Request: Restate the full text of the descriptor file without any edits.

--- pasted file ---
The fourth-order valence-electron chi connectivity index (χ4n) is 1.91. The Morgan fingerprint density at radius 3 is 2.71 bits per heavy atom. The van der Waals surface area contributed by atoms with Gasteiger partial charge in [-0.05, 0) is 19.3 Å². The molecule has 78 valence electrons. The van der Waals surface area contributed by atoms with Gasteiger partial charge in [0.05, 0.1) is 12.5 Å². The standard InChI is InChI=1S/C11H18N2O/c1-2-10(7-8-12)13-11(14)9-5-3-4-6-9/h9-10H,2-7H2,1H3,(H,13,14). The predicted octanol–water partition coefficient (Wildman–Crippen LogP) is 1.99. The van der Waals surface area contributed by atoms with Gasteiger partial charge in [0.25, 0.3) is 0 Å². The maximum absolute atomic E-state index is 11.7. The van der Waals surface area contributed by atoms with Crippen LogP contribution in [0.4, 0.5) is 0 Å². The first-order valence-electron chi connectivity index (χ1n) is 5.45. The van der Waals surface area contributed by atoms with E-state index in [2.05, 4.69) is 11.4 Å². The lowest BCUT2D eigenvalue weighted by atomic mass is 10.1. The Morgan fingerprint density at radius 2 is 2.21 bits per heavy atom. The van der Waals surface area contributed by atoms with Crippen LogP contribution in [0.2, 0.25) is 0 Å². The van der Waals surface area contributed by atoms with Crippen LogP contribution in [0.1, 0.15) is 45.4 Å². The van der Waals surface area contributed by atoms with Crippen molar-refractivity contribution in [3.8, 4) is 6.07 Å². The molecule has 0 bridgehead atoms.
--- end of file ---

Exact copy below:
The fourth-order valence-electron chi connectivity index (χ4n) is 1.91. The Morgan fingerprint density at radius 3 is 2.71 bits per heavy atom. The van der Waals surface area contributed by atoms with Gasteiger partial charge in [-0.05, 0) is 19.3 Å². The molecule has 78 valence electrons. The van der Waals surface area contributed by atoms with Gasteiger partial charge in [0.05, 0.1) is 12.5 Å². The standard InChI is InChI=1S/C11H18N2O/c1-2-10(7-8-12)13-11(14)9-5-3-4-6-9/h9-10H,2-7H2,1H3,(H,13,14). The predicted octanol–water partition coefficient (Wildman–Crippen LogP) is 1.99. The van der Waals surface area contributed by atoms with Gasteiger partial charge in [0.25, 0.3) is 0 Å². The maximum absolute atomic E-state index is 11.7. The van der Waals surface area contributed by atoms with Crippen LogP contribution in [0.4, 0.5) is 0 Å². The first-order valence-electron chi connectivity index (χ1n) is 5.45. The van der Waals surface area contributed by atoms with E-state index in [2.05, 4.69) is 11.4 Å². The lowest BCUT2D eigenvalue weighted by atomic mass is 10.1. The Morgan fingerprint density at radius 2 is 2.21 bits per heavy atom. The van der Waals surface area contributed by atoms with Crippen LogP contribution in [0.2, 0.25) is 0 Å². The van der Waals surface area contributed by atoms with Crippen LogP contribution in [0.1, 0.15) is 45.4 Å². The van der Waals surface area contributed by atoms with Crippen molar-refractivity contribution in [3.8, 4) is 6.07 Å². The molecule has 0 bridgehead atoms.